You might be wondering if your child is ‘officially’ gifted.  Typically, giftedness is defined by certain IQ scores. Do you have to be advanced at everything or only certain things? Is it even reasonable to define a person by a test score when behaviors might tell another story? Watch as Drs. Dan Peters and Susan Baum raise some interesting questions when it comes to defining giftedness.

 

 

Now we'd love to hear from you. What's bubbling up for you after hearing this vlog? Let us know in the comments section below!

 

7 Comments

  1. Michelle Barmazel on July 16, 2020 at 8:48 am

    This is great!
    Don’t forget that if a kid is 2E that their advanced abilities will also allow them to compensate for their disability meaning that more could be holding them back than is obviously visible.

  2. Kate on July 16, 2020 at 11:05 am

    I love this interview! I have a high IQ “gifted” child who is also ASD and ADHD; he wasn’t diagnosed until he was 6 years old, even though I was flagging social emotional concerns with his doctor and various specialists from the time he was 1. I think his “giftedness” was masking ASD and ADHD symptoms, so others didn’t see his struggles when they were with him for an hour or less, or outside of a social setting.
    In many ways and times I want to reject the “gifted” definition altogether, as I see exceptional gifts in all children I know. Furthermore, I and don’t want to take part in elitist structures and definitions. That said, the general education classroom was completely failing my child, so we needed to seek services and find him alternative settings. For that reason I am thankful that our district has a program for academically gifted children.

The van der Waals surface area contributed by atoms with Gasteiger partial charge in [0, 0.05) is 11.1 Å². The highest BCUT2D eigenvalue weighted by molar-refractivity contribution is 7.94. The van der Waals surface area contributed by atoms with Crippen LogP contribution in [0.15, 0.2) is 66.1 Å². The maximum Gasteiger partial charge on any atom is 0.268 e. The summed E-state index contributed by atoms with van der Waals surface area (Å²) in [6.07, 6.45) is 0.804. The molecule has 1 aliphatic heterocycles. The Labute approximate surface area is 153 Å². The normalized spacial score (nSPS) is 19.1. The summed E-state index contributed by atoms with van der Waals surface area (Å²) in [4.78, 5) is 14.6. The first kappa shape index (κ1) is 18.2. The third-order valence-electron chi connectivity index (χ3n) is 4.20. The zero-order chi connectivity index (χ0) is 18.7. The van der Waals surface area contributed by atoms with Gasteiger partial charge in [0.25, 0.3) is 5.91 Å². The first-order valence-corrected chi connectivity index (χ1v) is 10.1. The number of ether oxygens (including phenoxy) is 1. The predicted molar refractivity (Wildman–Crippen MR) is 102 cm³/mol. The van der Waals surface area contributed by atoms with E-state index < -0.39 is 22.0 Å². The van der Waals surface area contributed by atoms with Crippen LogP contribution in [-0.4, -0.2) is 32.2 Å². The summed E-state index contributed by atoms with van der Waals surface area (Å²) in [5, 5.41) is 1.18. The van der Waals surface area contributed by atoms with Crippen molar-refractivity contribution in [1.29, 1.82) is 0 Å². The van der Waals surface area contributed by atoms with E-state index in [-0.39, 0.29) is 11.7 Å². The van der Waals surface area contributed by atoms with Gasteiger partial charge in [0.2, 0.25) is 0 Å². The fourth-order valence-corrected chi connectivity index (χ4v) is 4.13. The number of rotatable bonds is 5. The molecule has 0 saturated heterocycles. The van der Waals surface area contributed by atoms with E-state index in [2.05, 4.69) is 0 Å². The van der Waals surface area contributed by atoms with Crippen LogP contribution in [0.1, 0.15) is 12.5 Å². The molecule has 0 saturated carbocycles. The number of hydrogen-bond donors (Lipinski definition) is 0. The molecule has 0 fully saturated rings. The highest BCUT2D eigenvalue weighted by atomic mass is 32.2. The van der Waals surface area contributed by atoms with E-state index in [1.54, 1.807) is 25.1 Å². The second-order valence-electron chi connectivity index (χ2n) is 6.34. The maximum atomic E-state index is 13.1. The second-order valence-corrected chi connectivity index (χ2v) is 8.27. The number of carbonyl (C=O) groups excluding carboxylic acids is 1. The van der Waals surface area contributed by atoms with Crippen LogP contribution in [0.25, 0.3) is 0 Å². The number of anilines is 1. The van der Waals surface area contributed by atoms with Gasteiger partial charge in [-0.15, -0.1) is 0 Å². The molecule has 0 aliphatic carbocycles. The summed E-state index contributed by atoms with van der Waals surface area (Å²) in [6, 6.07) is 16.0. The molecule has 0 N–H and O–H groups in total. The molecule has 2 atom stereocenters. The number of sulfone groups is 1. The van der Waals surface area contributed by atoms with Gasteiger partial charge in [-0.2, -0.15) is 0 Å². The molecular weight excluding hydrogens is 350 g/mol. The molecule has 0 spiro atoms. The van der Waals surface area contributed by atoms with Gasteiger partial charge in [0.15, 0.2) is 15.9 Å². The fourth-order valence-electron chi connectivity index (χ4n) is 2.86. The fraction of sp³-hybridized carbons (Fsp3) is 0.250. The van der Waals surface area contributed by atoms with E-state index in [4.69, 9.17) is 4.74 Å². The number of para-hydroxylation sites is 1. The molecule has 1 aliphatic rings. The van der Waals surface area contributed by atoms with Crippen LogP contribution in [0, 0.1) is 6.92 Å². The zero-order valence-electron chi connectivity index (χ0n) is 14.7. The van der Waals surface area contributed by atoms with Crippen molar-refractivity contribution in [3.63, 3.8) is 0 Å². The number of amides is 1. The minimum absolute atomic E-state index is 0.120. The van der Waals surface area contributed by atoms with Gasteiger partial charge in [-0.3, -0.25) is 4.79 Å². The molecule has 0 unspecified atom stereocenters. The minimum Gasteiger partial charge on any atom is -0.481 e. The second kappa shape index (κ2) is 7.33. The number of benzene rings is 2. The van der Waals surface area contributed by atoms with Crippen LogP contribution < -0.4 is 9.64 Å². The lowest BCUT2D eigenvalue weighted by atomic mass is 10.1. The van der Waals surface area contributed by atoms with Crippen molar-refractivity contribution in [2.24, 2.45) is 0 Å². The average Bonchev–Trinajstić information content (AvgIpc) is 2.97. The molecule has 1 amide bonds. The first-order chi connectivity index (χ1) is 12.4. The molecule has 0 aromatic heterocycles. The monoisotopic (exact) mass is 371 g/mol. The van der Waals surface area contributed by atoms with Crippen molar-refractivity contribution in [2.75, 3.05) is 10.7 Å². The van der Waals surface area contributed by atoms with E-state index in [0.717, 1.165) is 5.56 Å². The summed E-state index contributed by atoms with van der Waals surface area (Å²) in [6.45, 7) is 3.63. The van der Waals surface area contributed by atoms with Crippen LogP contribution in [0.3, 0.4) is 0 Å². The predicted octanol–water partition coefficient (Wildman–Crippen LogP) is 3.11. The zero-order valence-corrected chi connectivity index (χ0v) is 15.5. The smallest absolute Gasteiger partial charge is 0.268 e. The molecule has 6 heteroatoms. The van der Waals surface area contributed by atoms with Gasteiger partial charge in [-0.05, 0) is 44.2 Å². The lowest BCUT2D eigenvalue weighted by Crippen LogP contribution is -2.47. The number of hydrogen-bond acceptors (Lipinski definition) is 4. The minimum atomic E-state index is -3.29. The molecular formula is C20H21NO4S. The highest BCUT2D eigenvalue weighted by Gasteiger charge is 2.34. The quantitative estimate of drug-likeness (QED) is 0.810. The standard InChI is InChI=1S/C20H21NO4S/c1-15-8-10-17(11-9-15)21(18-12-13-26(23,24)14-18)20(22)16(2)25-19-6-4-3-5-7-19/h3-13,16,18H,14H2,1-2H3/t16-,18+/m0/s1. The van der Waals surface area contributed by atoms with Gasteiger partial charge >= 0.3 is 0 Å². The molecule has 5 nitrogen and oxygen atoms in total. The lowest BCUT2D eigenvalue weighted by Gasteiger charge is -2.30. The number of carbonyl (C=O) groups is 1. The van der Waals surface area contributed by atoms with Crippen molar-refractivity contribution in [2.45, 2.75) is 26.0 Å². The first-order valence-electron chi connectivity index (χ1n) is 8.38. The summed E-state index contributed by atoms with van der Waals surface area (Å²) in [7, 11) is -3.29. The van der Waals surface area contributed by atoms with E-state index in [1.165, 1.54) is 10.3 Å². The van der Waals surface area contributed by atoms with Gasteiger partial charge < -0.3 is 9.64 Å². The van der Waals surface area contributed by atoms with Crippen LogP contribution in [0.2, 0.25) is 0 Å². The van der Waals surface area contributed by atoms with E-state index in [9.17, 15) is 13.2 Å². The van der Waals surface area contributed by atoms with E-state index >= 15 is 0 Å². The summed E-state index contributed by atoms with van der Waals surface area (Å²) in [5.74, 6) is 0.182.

3. C. Lambert on July 16, 2020 at 11:18 am

    Thank you so much for sharing…love this discussion!!

  4. Katherine on July 16, 2020 at 12:04 pm

    Really interesting. My daughter scored very high in some areas of her psychological education assessment and very low in others as well as average scores. Her scores were from 98% to 0.5%. Her disabilities mean she often is assessed around average but she only missed the cut off score for giftedness in language by 6%.

  5. Mary on July 16, 2020 at 1:05 pm

    Thank you so much for this. My son has ADHD and potentially ASD amongst an array of physical health issues. He will tick every single box on a giftedness checklist and anyone that recognises giftedness will often tell me he is or that he’s extremely smart. However, on tests he always scores average. It’s always made me doubt whether he is actually gifted, but after hearing you guys speak it’s opened me up to something new. Thank you!

  6. Nellie Zambrana on July 19, 2020 at 5:02 am

    I love to see the strides to avoid locking the human potential in scores!! Congrats for the video!

  7. Blanca Logan on July 19, 2020 at 9:51 am

    I have three boys, all diagnosed with High Functioning Autism. All three very bright, but in different ways and areas. My oldest and youngest very similar. Very early readers, strong language and memory skills, independent thinkers, experts at debating and having facts to prove their point.My middle one very artistic, great imagination and creative. My oldest one scored very high ( high and superior range) in several cognitive skills in the educational assessment: abstract thinking 84, visual puzzles 75, working memory 98, attention and concentration 91. However he is not considered gifted. He is in high school now but has struggled to fit as he says because he can’t go to a gifted program where he might find more of what he calls” his people”. It is very difficult and frustrating as these type of children are left in limbo and it’s up to the parents to support and challenge them as most times teachers focus on the negative (lack of social skills or the challenges of the diagnosis).

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